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At-home tests may not be included in the number of COVID cases in Missouri. Here's how to report results.

"That's really, I think, more of the scary piece is that this is just the people that we know," Dr. Alex Garza said.

ST. LOUIS — There are more COVID-19 patients in St. Louis area hospitals right now than at any point during the pandemic.

On Tuesday, the St. Louis Pandemic Task Force reported more than 1,000 COVID-positive people are hospitalized.

High hospitalization rates come as the number of COVID-19 cases continues to climb. As of Tuesday afternoon, Missouri has reported more than 38,685 confirmed COVID-19 cases in just the past week. 

The number of PCR tests for the past 7 days are 134,430, with an average of 19,204 per day.

According to 5 On Your Side's COVID-19 case count, that's the highest number of new cases on record and the highest number of PCR tests in a week since January 2020. 

"This is just an estimation, but it's probably much worse than that," Dr. Alex Garza with the St. Louis Pandemic Task Force said.

LIST: COVID testing sites in the St. Louis area

That's because at-home tests are probably not being counted.

"I think it's more likely that we have an under-reporting situation for anyone who doesn't call," Brett Siefert, an administrator with Lincoln County Health Department, said. "Then, of course, that's a number that doesn't get counted."

Dr. Garza agrees.

"Probably an undercount as well, so there's probably more people that are infected that we're not capturing. That's really, I think, more of the scary piece is that this is just the people that we know," Dr. Garza explains. 

"It’s safe to assume that most at-home tests are not reported, therefore, those cases aren’t showing up in local and state data," Jefferson County Health Department spokesperson Brianne Zwiener said. "When a positive home test is reported they are only counted as suspect until an investigation occurs, and it can be confirmed that they meet probable-case definition."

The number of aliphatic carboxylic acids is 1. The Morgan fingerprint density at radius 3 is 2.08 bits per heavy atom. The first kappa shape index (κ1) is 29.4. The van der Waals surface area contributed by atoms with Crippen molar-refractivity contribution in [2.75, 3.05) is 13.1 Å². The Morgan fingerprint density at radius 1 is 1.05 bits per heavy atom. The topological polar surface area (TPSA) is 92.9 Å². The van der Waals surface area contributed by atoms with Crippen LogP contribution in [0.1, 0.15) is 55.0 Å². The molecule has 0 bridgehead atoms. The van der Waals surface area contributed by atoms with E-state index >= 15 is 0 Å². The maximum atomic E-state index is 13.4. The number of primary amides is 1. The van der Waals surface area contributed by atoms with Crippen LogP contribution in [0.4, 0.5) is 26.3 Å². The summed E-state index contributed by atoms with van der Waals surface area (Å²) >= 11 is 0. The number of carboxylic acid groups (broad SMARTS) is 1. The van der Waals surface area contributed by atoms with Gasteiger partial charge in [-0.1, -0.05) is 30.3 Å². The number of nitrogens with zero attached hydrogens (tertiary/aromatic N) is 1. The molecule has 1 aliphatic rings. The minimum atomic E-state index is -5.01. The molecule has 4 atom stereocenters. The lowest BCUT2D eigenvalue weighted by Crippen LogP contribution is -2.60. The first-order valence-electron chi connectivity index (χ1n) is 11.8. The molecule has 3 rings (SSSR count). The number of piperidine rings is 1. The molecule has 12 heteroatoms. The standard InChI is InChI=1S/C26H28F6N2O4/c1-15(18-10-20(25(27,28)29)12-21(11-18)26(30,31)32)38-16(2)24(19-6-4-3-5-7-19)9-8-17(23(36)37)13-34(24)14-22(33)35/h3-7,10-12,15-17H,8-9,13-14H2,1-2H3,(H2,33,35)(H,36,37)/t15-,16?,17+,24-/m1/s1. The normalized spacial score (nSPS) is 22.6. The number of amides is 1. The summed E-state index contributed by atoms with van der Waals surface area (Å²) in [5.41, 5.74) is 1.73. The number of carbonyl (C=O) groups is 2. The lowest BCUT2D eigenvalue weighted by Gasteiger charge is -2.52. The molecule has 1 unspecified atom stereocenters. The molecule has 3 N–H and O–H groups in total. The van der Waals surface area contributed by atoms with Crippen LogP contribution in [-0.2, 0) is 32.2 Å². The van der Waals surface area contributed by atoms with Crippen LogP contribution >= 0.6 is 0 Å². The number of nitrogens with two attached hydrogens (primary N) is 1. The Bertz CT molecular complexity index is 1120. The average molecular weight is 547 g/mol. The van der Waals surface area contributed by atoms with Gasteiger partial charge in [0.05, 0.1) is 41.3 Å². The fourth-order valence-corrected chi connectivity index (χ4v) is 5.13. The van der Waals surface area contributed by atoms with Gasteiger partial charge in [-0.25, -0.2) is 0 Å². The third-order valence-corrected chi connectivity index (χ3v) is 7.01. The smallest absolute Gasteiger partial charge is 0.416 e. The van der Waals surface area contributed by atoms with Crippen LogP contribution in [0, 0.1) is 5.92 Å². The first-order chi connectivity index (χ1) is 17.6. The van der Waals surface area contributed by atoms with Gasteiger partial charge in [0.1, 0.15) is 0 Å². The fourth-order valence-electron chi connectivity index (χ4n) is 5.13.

Some health agencies, like the Lincoln County Health Department, are urging you to call them to share that positive result.

"Everyone's encouraged to notify the local health department where they live so that our data is as accurate as possible," Siefert shares. 

But for others, like the Franklin County Health Department, said if you test positive at home, they want you to take another step.

"Get a test from a lab that goes to the state lab and gets reported accordingly and then it gets into the system, so that it can be shared and we can see the ebbs and flow of the virus itself," Presiding Commissioner Tim Brinker said.

READ ALSO: Your COVID-19 home test is positive: Should you get tested again?

Depending on your local health department, there may be different ways to report.

But the overall emphasis from health officials? Get tested if you need to.

"The other reason that's important is you know those positives are almost always going to have a number of close contacts and those close contacts need to know so that they can monitor their own symptoms," Siefert said.

WHAT LOCAL HEALTH DEPARTMENTS ARE DOING

Missouri Department of Health and Senior Services said people are asked to contact their local public health agency for reporting and guidance when it comes to at-home testing. 

"Since at-home tests became more available about a year ago, we have had concern that not all users may be reporting in their information which could skew public health surveillance but also miss an opportunity to provide the individual with guidance," Spokeswoman Lisa Cox said, "Results from the kits that can be ordered through the state site are sent to the state regardless since they are processed by a laboratory and laboratories are required to provide us with all COVID test results."